Plot: The Seventh Sister (Li Ching) has descended from heaven to experience the mortal world, where she quickly encounters Zili (Chen Fang). He reminds her of an old love and he happens to run an orphanage, so she forges an instant bond with him, given his generous nature. But she learns the orphanage is about to be shut down, as a tycoon plans to demolish it and replace it with a villa, to raise the income brought in from the location. The Seventh Sister has other plans however, even as the tycoon pushes harder and harder to close the orphanage. Can anyone stand up to the greed, even a heavenly being like the Seventh Sister?
Entertainment Value: This is a wild one, an absolute marvel of genre bending and unpredictable moments. The narrative is simple at its core, as evident in the synopsis above, but The Human Goddess is less about plot and more about a creative, over the top cinematic experience. I felt like a fever dream was washing over me as I watched this one, which is a tremendous compliment, as I love unique and offbeat movies, to say the least. I can see some viewers getting whiplash from the genre shifts or confused by the whole movie, but I think despite the odd nature of the material, The Human Goddess tells an interesting, mostly coherent tale. The visuals are enchanting and really creative, especially in some of the more imaginative sequences, while the performances are fun and quite odd at times. Li Ching is radiant in the lead and carries the movie, like a beacon of screen presence that you can’t take your eyes off. This one has it all, from romance to humor to musical numbers to social/political content, but no matter the focus at the moment, it is always a total blast. If you have even a casual interest in wild, offbeat cinema, you need to see The Human Goddess.
The movie has a good deal of romance involved, so it is no surprise that a little skin pops up, though it is brief and non graphic. Just some bare breasts and it is handled in a light, comedic fashion. There is some sexual banter and romance present, but the nakedness is minimal and tasteful. The Human Goddess has some mild action at times, but little violence and no bloodshed. The movie is an odd ride and could probably pull off some rampant violence, but it doesn’t suffer without it. The dialogue is quirky and fun, with some good banter, bizarre moments, and an almost ethereal performance from Li Ching that is filled with adorable lines. Not a lot of big, quotable lines perhaps, but a consistent flow of fun dialogue. As for the craziness side of things, The Human Goddess is packed with off the wall twists and turns, including a show stopping musical number that involves human sized rabbits. This is just pure wackiness most of the time, a strange and creative trip has to be seen to be believed.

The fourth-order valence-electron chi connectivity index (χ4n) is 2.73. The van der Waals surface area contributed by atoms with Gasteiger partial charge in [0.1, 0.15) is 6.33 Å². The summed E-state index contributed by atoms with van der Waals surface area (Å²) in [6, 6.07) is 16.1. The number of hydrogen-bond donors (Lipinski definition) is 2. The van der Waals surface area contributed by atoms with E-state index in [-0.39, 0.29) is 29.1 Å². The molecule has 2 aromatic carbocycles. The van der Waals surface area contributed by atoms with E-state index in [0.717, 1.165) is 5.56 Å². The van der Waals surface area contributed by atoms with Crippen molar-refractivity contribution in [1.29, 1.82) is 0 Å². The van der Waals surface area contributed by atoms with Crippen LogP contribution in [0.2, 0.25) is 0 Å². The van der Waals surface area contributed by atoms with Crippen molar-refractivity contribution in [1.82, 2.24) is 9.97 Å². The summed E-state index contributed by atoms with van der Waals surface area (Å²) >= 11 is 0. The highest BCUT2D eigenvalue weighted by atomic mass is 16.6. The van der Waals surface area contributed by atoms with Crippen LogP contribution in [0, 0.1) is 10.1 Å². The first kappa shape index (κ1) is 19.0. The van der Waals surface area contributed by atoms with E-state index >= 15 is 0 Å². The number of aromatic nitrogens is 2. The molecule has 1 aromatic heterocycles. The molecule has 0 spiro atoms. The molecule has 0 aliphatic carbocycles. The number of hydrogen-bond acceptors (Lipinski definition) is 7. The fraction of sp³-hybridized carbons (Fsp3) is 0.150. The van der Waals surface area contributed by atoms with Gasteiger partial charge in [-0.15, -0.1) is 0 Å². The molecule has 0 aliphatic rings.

The Disc: 88 Films provides a new HD restoration here and the movie looks good, if soft in some places. The softness is noticeable, but not severe and most scenes look quite sharp, so it isn’t a frequent concern. The colors are vivid, which is crucial as the visuals are a sight to behold, while contrast is stark and overall detail is good, save those few soft looking sequences. The disc has no supplements, but the limited edition boasts a terrific insert booklet with notes from Calum Waddell.